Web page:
Leave your 'cancel culture' out of my Christmas
As time goes by, revelations on society's failures and injustices become more and more common. We see how different ethnic groups have been wronged for generations. We can identify harmful beliefs and ideals that silence minorities and promote poor behavior. We realize the racist, homophobic and sexist undertones that were once appropriate for daytime television and entertainment.
I am a full supporter of calling out society's faults in an attempt to improve the lives of everyone. But could we please stop trying to find offenses in anything and everything that's enjoyable?
Recently, beloved Christmas classic 'Rudolph the Red-Nosed Reindeer' was cited to be bigoted, racist, sexist and "seriously problematic" by the Huffington Post and critics on social media across the nation. Just to recap, let's recall that red-nosed Rudolph is bullied by his peers for his bright nose, only to eventually save the day and be celebrated by said peers, thanks to that same bright, red nose. Some critics' concerns stem from the bullying scenes in Rudolph and his seclusion from partaking in any of the "reindeer games."
While I can see how promoting bullying in cartoons isn't the message we want to send to our kids, I still have to wonder what good it does to nitpick every instance of televised wrongdoing. Considering how prominent sexist and racist tones were in American media in the 60s (I'm looking at you, 'My Fair Lady'), searching for small, politically incorrect errors is not going to solve societal issues, and it doesn't ensure that kids are learning right from wrong either.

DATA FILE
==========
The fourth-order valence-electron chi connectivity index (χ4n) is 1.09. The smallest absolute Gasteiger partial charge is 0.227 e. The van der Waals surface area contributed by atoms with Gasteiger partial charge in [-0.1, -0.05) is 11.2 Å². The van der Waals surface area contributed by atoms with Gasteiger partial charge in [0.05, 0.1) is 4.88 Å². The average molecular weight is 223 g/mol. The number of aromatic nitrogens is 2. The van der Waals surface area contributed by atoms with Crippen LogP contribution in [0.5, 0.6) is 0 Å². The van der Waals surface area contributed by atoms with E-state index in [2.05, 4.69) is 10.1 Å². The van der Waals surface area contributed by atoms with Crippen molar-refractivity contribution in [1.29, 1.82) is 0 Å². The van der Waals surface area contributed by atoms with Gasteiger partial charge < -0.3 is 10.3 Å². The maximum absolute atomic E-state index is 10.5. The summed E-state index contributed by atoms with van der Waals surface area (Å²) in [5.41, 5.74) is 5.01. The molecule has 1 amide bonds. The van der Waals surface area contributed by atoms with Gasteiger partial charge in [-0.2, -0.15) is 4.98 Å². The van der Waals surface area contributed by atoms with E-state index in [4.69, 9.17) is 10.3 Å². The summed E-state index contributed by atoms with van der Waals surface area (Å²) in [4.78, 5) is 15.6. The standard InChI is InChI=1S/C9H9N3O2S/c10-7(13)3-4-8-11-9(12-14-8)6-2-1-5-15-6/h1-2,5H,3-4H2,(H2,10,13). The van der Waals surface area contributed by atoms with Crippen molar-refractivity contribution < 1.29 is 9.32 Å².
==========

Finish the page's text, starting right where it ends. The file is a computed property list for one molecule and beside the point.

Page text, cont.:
In fact, I feel the biggest takeaway from Rudolph is how he is able to overcome his insecurities and bullies in order to save Christmas. It's a message to kids that there will always be bullies and people who try to bring them down, but learning to embrace their flaws makes them the better person. Attempting to shelter children from seeing bullying in one holiday classic is not going to stop them from being exposed to it in movies and in real life.
Social justice warriors on social media also noted the lack of diversity at the movie's North Pole to be a racism issue. Representation continues to be an important aspect of creating entertainment to ensure characters are accurate and relevant. The need for representation is quite lost on a movie like Rudolph though, since its slew of characters include a red-nosed reindeer, a snowman and a band of misfit toys. Rudolph's North Pole is not meant to represent the world's cultures and ethnicities, it's meant to be a goofy take on a Christmas town.
With each passing day, more pieces of history and entertainment are "cancelled" by social media critics for various minuscule complaints. Working toward creating content that promotes equality and positive messages doesn't lie in looking back on our mistakes, it's about improving what we do now. Perhaps its time we stop picking out every politically incorrect flaw of the past and channel that energy into creating positive, diverse content for the future.